To shed light on the peopling of South Asia and the origins of the morphological adaptations found there, we analyzed whole-genome sequences from 10 Andamanese individuals and compared them with sequences for 60 individuals from mainland Indian populations with different ethnic histories and with publicly available data from other populations. We show that all Asian and Pacific populations share a single origin and expansion out of Africa, contradicting an earlier proposal of two independent waves of migration1,2,3,4. We also show that populations from South and Southeast Asia harbor a small proportion of ancestry from an unknown extinct hominin, and this ancestry is absent from Europeans and East Asians. The footprints of adaptive selection in the genomes of the Andamanese show that the characteristic distinctive phenotypes of this population (including very short stature) do not reflect an ancient African origin but instead result from strong natural selection on genes related to human body size.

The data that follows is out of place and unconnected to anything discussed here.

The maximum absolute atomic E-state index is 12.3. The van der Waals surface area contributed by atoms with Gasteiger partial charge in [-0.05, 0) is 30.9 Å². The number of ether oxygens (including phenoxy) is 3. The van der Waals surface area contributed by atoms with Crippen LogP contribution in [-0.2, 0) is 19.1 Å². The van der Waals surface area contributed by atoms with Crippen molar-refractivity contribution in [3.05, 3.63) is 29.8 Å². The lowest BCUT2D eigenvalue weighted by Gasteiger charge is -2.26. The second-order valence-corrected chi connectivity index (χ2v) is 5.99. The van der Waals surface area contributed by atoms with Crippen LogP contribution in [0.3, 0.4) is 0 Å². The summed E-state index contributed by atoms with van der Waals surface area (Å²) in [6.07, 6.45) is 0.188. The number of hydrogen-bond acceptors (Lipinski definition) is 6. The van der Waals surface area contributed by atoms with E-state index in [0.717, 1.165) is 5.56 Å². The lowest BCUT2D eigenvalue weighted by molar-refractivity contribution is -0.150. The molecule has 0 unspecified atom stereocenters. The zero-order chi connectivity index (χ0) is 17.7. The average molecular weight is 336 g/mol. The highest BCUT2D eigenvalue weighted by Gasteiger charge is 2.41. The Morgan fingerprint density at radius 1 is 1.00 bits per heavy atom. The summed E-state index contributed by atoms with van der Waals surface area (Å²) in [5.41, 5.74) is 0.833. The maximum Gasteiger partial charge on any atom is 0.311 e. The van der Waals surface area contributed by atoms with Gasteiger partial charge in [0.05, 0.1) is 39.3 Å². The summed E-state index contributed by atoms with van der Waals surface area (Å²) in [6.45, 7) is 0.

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J. Nye and C. Tyler-Smith kindly corrected the manuscript in depth. Thanks are given to R.A. Foley for discussion and inspiring input for Figure 3. Our main funding was provided by the joint Spain–India bilateral grant PRI-PIBIN-2011-0942 from the Ministerio de Economía y Competitividad (Spain). Complementary funding was provided by grant BFU2013-43726-P from the Ministerio de Economía y Competitividad (Spain), with the support of Secretaria d'Universitats i Recerca, Departament d'Economia i Coneixement de la Generalitat de Catalunya (GRC 2014 SGR866).
The authors declare no competing financial interests.
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Mondal, M., Casals, F., Xu, T. et al. Genomic analysis of Andamanese provides insights into ancient human migration into Asia and adaptation. Nat Genet 48, 1066–1070 (2016). https://doi.org/10.1038/ng.3621
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